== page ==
7 Candidates for the Great American Rock and Roll Novel

Jeff Jackson, author of ‘Destroy All Monsters,’ on fiction that captures the raw power of rock music

Ever feel like you’ve been cheated?

That’s how literary critic Johnny Rotten signed off his long-running column “The Great Rock ’n’ Roll Novel” every month in The London Review of Books. His fans tended to agree with the famous curmudgeon — there were so many remarkable memoirs, biographies, histories, and essay collections about rock, why so few worthy fictional efforts? It seemed like the perfect subject matter, but maybe like rock itself those familiar three chords were hard to animate into something fresh.

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Inspired by Mr. Rotten’s poison pen, Destroy All Monsters is my attempt to write the last rock novel. But as I fantasized about the fiery end of this genre, I knew I owed a serious debt to those novels that managed to capture the immediacy, mystery, identity-shifting allure, and raw power of the best rock. Set among far-flung scenes and subcultures, they share a compulsion to transgress boundaries, embodying the propulsive spirit of the music in their prose even as they unravel the complicated desires that fuel it.

Here are seven books that deserve a shot at the crown of the Great Rock ’n’ Roll Novel.

Stone Arabia by Dana Spiotta

A haunting novel about obsession, self-creation, fandom, and narcissism — in other words, pure rock and roll. It explores the secret world of musician Nik Worth who has recorded countless albums but never released them, documenting an imaginary life where he’s a star, complete with elaborate press releases, reviews, articles, and fan letters. Narrated by Nik’s sister, Stone Arabia plumbs what music means separated from an audience and the contradictory motivations and sources of true artistry.

Master of Reality by John Darnielle

This bracing novella breaks the mold of the non-fiction 33 1/3 series which usually traces the history of a single album. It’s written from the point of view of a teenager locked in a psychiatric ward who’s pleading with his counselor to return his prized cassette of Black Sabbath’s Master of Reality. It’s a poignant example of how a band can become your life and a searing defense of music’s darkest emotions. John Darnielle has written more accomplished fiction, but this gut-punch of book remains my favorite.

Morvern Callar by Alan Warner

Morvern Callar isn’t a traditional rock novel, but Morvern isn’t a traditional hero. She narrates a story about theft, identity, and authenticity, which begins with her boyfriend committing suicide and leaving behind his unpublished novel. Her tale is saturated with music — mix tapes, playlists, and the heady abandon of rave culture. It’s about the hedonism of music and allure of losing yourself completely. Director Lynne Ramsay adapted the novel into an equally brilliant film that functions as a sister artwork, telling a different version of Morvern’s story in the same unmistakable off-kilter key.

His Life Was Saved by Rock and Roll: an Interview with Jeff Jackson

The Girl from H.O.P.P.E.R.S. by Jaime Hernandez

Graphic novels have proven good vehicles for capturing the texture of rock and there are many standouts, such as Anya Davidson’s Band for Life which details the glorious absurdities of musical collaboration. But my pick is this Love and Rockets collection which focuses on young Latinas Maggie and Hopey navigating the California punk scene, joining bands, going on tour, moving between various romances and communities. Storylines like “The Death of Speedy Ortiz” showcase Hernandez’s masterful characterizations and indelible mix of drama and empathy.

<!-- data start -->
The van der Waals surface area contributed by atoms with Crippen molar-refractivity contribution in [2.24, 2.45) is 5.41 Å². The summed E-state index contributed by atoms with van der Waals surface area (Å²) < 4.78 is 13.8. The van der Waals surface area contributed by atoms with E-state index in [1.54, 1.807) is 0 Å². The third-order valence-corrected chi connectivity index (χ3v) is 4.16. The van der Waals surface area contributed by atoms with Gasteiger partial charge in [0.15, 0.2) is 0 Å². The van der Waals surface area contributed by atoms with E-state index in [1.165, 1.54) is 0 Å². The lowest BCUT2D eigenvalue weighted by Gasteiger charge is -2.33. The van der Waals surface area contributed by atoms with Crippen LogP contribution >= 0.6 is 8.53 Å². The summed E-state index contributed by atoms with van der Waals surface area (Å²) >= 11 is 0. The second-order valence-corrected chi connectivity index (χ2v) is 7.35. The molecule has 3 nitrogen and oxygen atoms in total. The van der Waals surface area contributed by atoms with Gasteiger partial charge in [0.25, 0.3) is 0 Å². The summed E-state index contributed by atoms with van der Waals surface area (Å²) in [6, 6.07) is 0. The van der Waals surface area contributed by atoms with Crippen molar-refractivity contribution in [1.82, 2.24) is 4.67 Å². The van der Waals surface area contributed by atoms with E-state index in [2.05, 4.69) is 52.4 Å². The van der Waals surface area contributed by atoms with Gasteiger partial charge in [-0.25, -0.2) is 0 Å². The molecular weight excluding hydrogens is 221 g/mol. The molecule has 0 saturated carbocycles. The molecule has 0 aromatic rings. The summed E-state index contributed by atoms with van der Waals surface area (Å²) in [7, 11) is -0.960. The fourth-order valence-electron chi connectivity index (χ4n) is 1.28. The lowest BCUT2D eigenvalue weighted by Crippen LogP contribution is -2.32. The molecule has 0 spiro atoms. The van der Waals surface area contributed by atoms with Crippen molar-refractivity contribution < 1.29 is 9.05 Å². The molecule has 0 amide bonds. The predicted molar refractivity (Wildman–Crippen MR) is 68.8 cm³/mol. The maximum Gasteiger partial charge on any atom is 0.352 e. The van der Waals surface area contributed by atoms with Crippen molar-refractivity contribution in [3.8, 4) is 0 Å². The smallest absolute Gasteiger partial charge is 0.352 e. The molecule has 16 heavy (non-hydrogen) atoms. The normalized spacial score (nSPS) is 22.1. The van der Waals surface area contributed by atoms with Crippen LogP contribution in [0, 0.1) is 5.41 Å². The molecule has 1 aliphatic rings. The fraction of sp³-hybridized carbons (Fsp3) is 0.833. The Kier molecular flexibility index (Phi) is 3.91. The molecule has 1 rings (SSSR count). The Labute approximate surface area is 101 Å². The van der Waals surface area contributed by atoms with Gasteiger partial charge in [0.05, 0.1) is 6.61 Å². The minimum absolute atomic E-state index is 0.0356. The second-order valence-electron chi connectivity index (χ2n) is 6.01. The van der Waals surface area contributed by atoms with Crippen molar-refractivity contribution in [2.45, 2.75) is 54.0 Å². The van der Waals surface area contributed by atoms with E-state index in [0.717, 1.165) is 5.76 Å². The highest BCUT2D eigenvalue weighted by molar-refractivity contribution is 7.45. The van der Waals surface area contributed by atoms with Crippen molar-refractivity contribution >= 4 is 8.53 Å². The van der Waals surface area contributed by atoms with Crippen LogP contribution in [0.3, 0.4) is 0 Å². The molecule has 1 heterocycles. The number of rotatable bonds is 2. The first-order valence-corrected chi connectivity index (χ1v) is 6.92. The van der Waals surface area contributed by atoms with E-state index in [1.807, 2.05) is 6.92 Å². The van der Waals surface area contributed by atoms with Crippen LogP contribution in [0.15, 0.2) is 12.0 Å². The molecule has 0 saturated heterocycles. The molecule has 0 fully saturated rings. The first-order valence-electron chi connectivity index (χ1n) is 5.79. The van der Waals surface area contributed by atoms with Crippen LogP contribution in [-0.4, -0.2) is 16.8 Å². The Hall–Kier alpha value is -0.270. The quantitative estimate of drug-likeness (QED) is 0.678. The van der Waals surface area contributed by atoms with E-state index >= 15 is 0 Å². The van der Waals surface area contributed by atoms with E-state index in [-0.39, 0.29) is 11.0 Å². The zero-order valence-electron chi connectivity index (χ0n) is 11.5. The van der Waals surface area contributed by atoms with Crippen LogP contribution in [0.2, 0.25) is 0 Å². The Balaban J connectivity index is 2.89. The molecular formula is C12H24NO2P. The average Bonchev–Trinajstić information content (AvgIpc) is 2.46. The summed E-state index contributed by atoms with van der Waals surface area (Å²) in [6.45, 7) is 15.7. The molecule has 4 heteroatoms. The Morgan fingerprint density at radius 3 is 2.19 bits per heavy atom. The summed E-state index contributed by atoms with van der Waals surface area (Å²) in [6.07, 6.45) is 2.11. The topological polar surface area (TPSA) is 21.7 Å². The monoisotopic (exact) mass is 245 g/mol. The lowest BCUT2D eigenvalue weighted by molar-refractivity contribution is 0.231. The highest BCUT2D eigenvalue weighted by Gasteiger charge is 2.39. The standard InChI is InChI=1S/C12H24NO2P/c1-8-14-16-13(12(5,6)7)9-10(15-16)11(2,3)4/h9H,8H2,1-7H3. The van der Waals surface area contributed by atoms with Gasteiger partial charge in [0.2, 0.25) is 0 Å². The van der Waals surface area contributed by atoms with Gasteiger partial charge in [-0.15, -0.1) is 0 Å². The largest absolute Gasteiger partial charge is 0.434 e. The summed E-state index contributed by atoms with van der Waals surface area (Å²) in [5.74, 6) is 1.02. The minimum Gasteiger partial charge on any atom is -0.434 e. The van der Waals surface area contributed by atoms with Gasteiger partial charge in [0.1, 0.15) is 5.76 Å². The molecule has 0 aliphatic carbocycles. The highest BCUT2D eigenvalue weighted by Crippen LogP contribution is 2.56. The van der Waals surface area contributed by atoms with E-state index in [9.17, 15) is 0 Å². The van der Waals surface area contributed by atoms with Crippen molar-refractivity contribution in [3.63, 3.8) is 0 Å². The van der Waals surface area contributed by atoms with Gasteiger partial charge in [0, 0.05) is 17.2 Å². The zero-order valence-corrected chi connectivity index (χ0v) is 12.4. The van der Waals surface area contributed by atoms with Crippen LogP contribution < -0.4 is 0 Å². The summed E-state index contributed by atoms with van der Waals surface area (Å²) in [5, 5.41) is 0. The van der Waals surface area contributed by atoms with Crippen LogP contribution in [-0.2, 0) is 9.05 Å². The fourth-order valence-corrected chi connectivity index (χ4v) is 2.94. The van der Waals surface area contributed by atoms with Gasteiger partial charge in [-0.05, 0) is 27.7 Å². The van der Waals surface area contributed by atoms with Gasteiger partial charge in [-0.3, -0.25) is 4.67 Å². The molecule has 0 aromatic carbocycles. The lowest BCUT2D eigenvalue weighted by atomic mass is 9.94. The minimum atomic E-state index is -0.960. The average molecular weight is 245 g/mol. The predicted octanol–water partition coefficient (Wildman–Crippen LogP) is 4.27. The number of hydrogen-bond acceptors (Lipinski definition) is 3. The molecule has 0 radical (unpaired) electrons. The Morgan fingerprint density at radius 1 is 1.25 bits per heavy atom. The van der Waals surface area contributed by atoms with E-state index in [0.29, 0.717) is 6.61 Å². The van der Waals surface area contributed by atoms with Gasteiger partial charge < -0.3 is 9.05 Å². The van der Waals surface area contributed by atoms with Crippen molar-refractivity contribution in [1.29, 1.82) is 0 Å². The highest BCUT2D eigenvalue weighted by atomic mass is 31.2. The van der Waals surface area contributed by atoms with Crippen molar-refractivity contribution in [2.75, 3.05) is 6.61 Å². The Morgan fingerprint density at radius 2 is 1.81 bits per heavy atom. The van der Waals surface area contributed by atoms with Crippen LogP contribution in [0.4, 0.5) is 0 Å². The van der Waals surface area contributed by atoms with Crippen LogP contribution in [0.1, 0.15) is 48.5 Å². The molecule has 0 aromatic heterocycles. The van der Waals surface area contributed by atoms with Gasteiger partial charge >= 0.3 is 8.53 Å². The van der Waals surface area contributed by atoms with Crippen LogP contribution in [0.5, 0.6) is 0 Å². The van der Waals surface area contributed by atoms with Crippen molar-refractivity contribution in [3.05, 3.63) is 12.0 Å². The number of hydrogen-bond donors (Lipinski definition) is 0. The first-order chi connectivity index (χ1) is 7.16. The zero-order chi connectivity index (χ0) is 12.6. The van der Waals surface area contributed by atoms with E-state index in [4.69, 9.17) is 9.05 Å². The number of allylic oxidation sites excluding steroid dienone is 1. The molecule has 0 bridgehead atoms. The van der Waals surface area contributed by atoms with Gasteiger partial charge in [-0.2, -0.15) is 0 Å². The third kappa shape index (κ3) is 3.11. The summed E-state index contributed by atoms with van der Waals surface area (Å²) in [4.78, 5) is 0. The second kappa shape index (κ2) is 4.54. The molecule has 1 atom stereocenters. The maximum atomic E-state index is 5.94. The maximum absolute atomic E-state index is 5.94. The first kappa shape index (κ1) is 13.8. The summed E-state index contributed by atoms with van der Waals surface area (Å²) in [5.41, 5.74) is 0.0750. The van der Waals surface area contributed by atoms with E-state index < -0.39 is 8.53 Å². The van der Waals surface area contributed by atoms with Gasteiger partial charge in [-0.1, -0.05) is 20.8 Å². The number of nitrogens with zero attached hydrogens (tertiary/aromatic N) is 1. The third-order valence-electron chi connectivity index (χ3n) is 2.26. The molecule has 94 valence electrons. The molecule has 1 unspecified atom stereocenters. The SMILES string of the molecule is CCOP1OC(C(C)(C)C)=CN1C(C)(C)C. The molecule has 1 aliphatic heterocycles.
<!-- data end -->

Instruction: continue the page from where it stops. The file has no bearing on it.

Live from Medicine Park by Constance Squires

Set in a small Oklahoma town, this novel revolves around reclusive rock star Lena Wells, who was big in the 1970s, and a documentarian who’s supposed to film her comeback. It deals with fame and memory, shattered families and searching for purpose in the midst of tragedy. With songs and poems embedded in the text, Live from Medicine Park plays like a classic roots rock ballad, full of ragged heart and intensity.

This Is Memorial Device by David Keenan

The subtitle offers the best summary: “An Hallucinated Oral History of the Post-Punk Music Scene in Airdrie, Coatbridge and Environs 1978–1986.” Keenan is a longtime music writer who knows the potency of local scenes and the legends that spring up around them. The book is an affecting account of fictional band Memorial Device and those in their orbit, revealing the unexpected turns of people’s lives. It’s also an anatomy of Scotland in the 1980s, a shattering collective vision that’s hard to shake.

Great Jones Street by Don DeLillo

This early rock novel remains one of the best. Bucky Wunderlick, an amalgam of Mick Jagger and Bob Dylan, flees the Big Tour and holes up in a cold water flat in New York City circa 1972. He feels like he’s hit the limits of language, boiling his songs down to lyrics like “Pee Pee Maw Maw.” The book is set in a downtown scene that resembles a medieval fresco, a dangerous zone of counter-cultural hangover, utopian thugs, and sinister politics. It’s a great novel about retreat and stasis. Or as one of DeLillo’s peers put it: Silence, exile, cunning

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